Magic

How to create long term magical enchantments that enhance your life

The majority of my practical magical workings are long term enchantments or entities I’ve created for the purpose of enhancing my quality of life. Now what does that really mean?

I find that when people talk about practical magical workings, they typically speak of one off workings that are used to resolve a short term problem. Magic is performed to get the desired result, the result is achieved, and off the person wanders into their lives until the next crisis comes along that calls for magical work to be done. Magic is done as a reaction, with little thought given toward long term consequences or design. I’ve never found that approach to practical magic to be terribly effective, because the focus is on reacting to a problem, without really examining what causes the problem, or trying to solve the problem long term.

Push, pull, and flow in magic

In my magical practice, I’ve lately been taking an approach that has incorporated elements of flow, push and pull in magic. Some of this has come about because of my continual work with Taoist moving meditation, and some of it has come about because of my shift toward experiential perspectives that have my embracing a sensual awareness of my spiritual work over a conceptual one.

In a sense, what my magical practice has been shifting toward is a harmonious model of alignment with the universe that works with the universe as opposed to trying to force a desired change on the universe. With all that in mind, I think its useful to define key terms in this approach so that what I’m doing can be more readily worked with and appreciated.

How to deal with the dry periods of magical activity

The other day, in Facebook, I commented on a post where the writer was asking what people thought about having periods of time where their magical practice wasn’t very intense or magical. In fact it was just them doing the work and not necessarily seeing anything from it. My response is that its perfectly normal to have experiences like that in your magical work. In fact, when you have such experiences that’s usually when the magic is working in the background, preparing you for more intense spiritual work.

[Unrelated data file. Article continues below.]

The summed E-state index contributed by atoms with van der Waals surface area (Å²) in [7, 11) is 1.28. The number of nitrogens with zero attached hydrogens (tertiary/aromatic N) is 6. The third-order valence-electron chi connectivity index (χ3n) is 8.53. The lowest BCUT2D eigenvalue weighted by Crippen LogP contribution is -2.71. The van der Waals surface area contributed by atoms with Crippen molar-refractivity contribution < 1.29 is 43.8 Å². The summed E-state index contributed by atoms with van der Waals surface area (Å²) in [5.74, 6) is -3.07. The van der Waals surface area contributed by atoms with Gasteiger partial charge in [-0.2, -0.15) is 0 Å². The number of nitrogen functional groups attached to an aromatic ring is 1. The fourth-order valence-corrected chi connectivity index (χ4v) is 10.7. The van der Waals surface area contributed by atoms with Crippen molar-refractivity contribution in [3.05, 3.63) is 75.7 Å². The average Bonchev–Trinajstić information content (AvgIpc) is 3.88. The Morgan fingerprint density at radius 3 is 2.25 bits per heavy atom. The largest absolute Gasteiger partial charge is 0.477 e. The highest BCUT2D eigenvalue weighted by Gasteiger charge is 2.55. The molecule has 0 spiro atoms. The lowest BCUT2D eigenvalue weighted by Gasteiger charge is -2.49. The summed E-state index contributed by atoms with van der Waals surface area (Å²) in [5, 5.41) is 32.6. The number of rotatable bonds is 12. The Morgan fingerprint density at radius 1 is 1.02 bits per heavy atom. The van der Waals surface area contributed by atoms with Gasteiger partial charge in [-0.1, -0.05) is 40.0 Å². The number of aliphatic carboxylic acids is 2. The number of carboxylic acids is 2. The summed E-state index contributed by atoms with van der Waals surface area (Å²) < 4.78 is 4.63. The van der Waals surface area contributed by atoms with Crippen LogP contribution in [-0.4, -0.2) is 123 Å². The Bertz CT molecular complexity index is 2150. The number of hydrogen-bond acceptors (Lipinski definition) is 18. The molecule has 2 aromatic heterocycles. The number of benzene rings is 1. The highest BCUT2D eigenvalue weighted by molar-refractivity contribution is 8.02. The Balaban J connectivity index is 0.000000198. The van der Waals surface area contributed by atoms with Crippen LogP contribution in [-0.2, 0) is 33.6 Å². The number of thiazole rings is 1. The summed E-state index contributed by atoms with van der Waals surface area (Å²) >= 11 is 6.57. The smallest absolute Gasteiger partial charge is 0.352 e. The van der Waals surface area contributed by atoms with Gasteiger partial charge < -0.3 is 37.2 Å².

I do a daily magical practice and I can tell you that more often than not my daily practice isn’t all that sensationalistic. I do my meditation and magical work and nothing intense or magical overtly happens at the time, most of the time. Usually those experiences happen later and occur as a result of doing the daily work at a steady pace. What I’m really doing is seeding the garden of my mind with my daily work, preparing the way for the magical work to come through my life…this is especially the case with long term workings, which is what most of my magical work is.

Archangels, mediation and cosmology

Over the last year or so I’ve been doing a lot of work with R.J. Stewart’s Sphere of Art ritual. With the Sphere of Art you create a sphere by working with the four elemental archangels. I’ve modified the SOA working to include three additional archangels, one for the underworld, one for the cosmos, and one to tie it altogether. This modification hasn’t been done lightly, but rather has occurred as a result of a careful reading of both the Sphere of Art and works by William G. Gray who references the other three archangels extensively.

Why spirits work with us

I’ve lately been pondering the question of why spirits work with us, prompted in part by reading a book where the author claims that angels have no choice but to do what we ask them to do. I don’t agree with that perspective and my experiences with Angels, and for that matter other spirits, doesn’t fall in line this approach. It also seems pretty thankless for any spirit to work us because they have to. But I recognize as well that I’m making a human assumption about the motivation of beings that is likely not accurate.